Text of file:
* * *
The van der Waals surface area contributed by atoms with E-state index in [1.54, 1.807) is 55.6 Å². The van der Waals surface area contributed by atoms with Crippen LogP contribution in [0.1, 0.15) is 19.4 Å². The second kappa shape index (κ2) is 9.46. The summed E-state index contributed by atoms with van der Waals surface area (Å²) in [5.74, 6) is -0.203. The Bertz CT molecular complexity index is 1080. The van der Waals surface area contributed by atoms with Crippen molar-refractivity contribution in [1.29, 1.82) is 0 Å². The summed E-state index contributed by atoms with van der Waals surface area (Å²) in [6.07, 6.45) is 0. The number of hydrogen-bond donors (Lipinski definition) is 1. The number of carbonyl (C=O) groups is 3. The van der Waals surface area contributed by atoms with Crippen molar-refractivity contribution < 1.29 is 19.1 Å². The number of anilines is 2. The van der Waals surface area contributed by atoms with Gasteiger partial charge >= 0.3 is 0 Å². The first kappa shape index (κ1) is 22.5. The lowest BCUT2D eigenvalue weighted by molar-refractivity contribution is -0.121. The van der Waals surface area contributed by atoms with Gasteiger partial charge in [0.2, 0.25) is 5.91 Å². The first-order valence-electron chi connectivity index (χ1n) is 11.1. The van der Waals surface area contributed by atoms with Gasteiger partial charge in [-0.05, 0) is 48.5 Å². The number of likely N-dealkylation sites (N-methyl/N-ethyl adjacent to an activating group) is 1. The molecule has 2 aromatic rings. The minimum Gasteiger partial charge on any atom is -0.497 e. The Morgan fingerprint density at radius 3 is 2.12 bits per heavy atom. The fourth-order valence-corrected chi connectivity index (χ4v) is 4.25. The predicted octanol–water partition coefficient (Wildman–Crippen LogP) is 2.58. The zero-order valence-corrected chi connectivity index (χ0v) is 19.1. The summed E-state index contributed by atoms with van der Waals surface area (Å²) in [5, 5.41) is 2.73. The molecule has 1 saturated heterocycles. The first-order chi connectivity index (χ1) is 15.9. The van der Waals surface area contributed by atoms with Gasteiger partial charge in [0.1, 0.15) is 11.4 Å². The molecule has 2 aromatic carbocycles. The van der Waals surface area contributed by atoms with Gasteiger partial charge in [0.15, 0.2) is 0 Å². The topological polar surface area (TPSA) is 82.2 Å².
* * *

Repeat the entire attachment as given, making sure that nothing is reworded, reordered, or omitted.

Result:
The van der Waals surface area contributed by atoms with E-state index in [1.54, 1.807) is 55.6 Å². The van der Waals surface area contributed by atoms with Crippen LogP contribution in [0.1, 0.15) is 19.4 Å². The second kappa shape index (κ2) is 9.46. The summed E-state index contributed by atoms with van der Waals surface area (Å²) in [5.74, 6) is -0.203. The Bertz CT molecular complexity index is 1080. The van der Waals surface area contributed by atoms with Crippen molar-refractivity contribution in [1.29, 1.82) is 0 Å². The summed E-state index contributed by atoms with van der Waals surface area (Å²) in [6.07, 6.45) is 0. The number of hydrogen-bond donors (Lipinski definition) is 1. The number of carbonyl (C=O) groups is 3. The van der Waals surface area contributed by atoms with Crippen molar-refractivity contribution < 1.29 is 19.1 Å². The number of anilines is 2. The van der Waals surface area contributed by atoms with Gasteiger partial charge >= 0.3 is 0 Å². The first kappa shape index (κ1) is 22.5. The lowest BCUT2D eigenvalue weighted by molar-refractivity contribution is -0.121. The van der Waals surface area contributed by atoms with Gasteiger partial charge in [0.2, 0.25) is 5.91 Å². The first-order valence-electron chi connectivity index (χ1n) is 11.1. The van der Waals surface area contributed by atoms with Gasteiger partial charge in [-0.05, 0) is 48.5 Å². The number of likely N-dealkylation sites (N-methyl/N-ethyl adjacent to an activating group) is 1. The molecule has 2 aromatic rings. The minimum Gasteiger partial charge on any atom is -0.497 e. The Morgan fingerprint density at radius 3 is 2.12 bits per heavy atom. The fourth-order valence-corrected chi connectivity index (χ4v) is 4.25. The predicted octanol–water partition coefficient (Wildman–Crippen LogP) is 2.58. The zero-order valence-corrected chi connectivity index (χ0v) is 19.1. The summed E-state index contributed by atoms with van der Waals surface area (Å²) in [5, 5.41) is 2.73. The molecule has 1 saturated heterocycles. The first-order chi connectivity index (χ1) is 15.9. The van der Waals surface area contributed by atoms with Gasteiger partial charge in [0.1, 0.15) is 11.4 Å². The molecule has 2 aromatic carbocycles. The van der Waals surface area contributed by atoms with Gasteiger partial charge in [0.15, 0.2) is 0 Å². The topological polar surface area (TPSA) is 82.2 Å².